Isolation of Murine Macrophages and Neutrophils
Peritoneal macrophages were harvested from C57BL/6 mice by the collection of peritoneal exudates, as described before. 22 23 Each mouse received 2 mL of 2.5% thioglycollate injected intraperitoneally 4 to 5 days before death. Immediately after death, the peritoneal cavities were washed two times with 10 mL of Hanks’ balanced salt solution (HBSS). Peritoneal exudate cells were centrifuged and plated onto Petri dishes and incubated in 5% CO2 at 35°C for 1.5 hours. The dishes were then washed with ice-cold HBSS, and the adherent cells were gently scraped off the bottom of the dish with a cell scraper. Cells were washed three times and resuspended in complete RPMI-1640. Peritoneal neutrophils were harvested from mice by the collection of peritoneal exudates, as mentioned earlier. Each mouse received 2 mL of 2.5% thioglycollate injected intraperitoneally 4 hours before death. Immediately after death, neutrophils were isolated from the peritoneal cavity, as mentioned earlier. The peritoneal exudates were collected and layered onto 3 mL gradient (Histopaque; Sigma-Aldrich, St. Louis, MO) and centrifuged at 3000 rpm for 20 minutes. The neutrophils were collected at the interface, washed three times in HBSS, and resuspended in complete RPMI. Viable cells were counted with a hemocytometer and trypan blue exclusion. 
B-Lymphocyte Preparation
Spleen and peripheral lymph nodes (inguinal, axillary, and cervical) were removed aseptically, minced, and passed through a nylon mesh to obtain single-cell suspensions. After being treated with 5 mL of erythrocyte lysis buffer, the cells were resuspended in RPMI 1640. Cell suspensions (3 mL) were added to plates that had been coated with goat antiserum to mouse gamma globulin (ICN, Aurora, OH), which were prepared before each series of experiments. The plates were incubated at 4°C for 20 minutes. The nonadherent cells were removed gently by swirling with cold HBSS. The B lymphocytes were collected by vigorous pipetting, washed, and counted.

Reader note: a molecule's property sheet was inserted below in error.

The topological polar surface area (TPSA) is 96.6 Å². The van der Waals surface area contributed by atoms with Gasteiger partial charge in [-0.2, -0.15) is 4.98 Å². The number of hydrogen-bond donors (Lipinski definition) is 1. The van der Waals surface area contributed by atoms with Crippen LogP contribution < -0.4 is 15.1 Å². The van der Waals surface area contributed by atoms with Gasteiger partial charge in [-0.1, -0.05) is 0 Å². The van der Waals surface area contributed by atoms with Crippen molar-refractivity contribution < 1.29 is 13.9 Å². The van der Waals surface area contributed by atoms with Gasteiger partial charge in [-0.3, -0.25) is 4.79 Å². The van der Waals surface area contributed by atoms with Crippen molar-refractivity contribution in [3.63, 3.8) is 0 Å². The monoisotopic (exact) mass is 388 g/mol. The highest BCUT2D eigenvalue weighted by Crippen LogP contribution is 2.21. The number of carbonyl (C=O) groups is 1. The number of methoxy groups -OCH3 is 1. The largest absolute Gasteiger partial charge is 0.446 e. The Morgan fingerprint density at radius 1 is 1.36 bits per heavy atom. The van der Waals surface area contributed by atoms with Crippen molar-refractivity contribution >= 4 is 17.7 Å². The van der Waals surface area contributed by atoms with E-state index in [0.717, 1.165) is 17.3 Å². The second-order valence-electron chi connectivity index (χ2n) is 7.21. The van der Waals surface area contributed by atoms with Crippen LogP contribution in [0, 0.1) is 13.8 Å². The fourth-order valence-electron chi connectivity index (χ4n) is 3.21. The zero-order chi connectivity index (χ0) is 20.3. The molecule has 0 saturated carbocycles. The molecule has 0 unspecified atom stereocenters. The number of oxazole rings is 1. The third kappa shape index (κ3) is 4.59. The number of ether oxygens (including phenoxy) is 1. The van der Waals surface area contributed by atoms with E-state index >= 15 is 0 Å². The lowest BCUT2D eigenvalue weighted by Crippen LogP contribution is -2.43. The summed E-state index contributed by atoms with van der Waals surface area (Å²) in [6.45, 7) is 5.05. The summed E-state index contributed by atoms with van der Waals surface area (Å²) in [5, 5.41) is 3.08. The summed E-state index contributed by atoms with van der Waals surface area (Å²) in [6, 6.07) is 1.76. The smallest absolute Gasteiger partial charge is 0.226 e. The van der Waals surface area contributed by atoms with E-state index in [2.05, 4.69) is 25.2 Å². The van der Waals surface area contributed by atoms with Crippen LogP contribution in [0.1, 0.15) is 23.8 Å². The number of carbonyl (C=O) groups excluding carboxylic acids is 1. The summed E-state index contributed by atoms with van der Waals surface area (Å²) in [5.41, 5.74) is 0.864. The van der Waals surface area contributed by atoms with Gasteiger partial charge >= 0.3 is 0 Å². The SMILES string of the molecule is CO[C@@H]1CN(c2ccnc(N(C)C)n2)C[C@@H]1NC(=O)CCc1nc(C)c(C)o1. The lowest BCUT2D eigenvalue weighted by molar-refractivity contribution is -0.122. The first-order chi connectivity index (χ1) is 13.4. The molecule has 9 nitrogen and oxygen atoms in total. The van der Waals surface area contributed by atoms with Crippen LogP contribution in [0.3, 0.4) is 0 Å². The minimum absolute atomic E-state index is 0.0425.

T-Lymphocyte Preparation
Single-lymphocyte suspensions were collected as just described. A stock of nylon wool columns was prepared before each series of experiments. The cells were eluted from the nylon wool, and T lymphocytes were counted and stored on ice. 
Chemotactic Assays
Chemotactic assays were performed with 6.5-mm diameter, 3.0-μm pore size, 24-well migration assay chambers (Corning-Costar, Inc., Corning, NY). 
The bottom chamber was filled with either 0.1 mL complete RPMI or RPMI containing 60 ng of recombinant mouse macrophage inflammatory protein (rMIP)-2 (R&D Systems, Minneapolis, MN). Neutrophils (5 × 105) or macrophages (1 × 105), with or without AEC supernatant in 0.25 mL medium were added to the top chamber. Plates were incubated at 37°C for 4 hours. After 4 hours, the top chambers were removed, and the number of migrated cells were counted by direct light microscopy. 
Proliferation Assay
T and B lymphocytes (1 × 106/mL) were cultured in medium containing 50% AEC supernatant in 24-well plates (Corning-Costar, Inc.). Concanavalin A (1.0 μg), lipopolysaccharide (5.0 μg/mL), or BSA (1.0 μg) was added to each well before incubation at 37°C for 48 hours. Cultures were pulsed with 1 μCi per well of [3H]-thymidine 18 hours before cell harvesting. The cells were harvested onto glass-fiber filters using an automated cell harvester (Skatron, Lier, Norway) and counted in a liquid scintillation counter (Beckman, Irvine, CA). The data are expressed as mean counts per minute ± SE.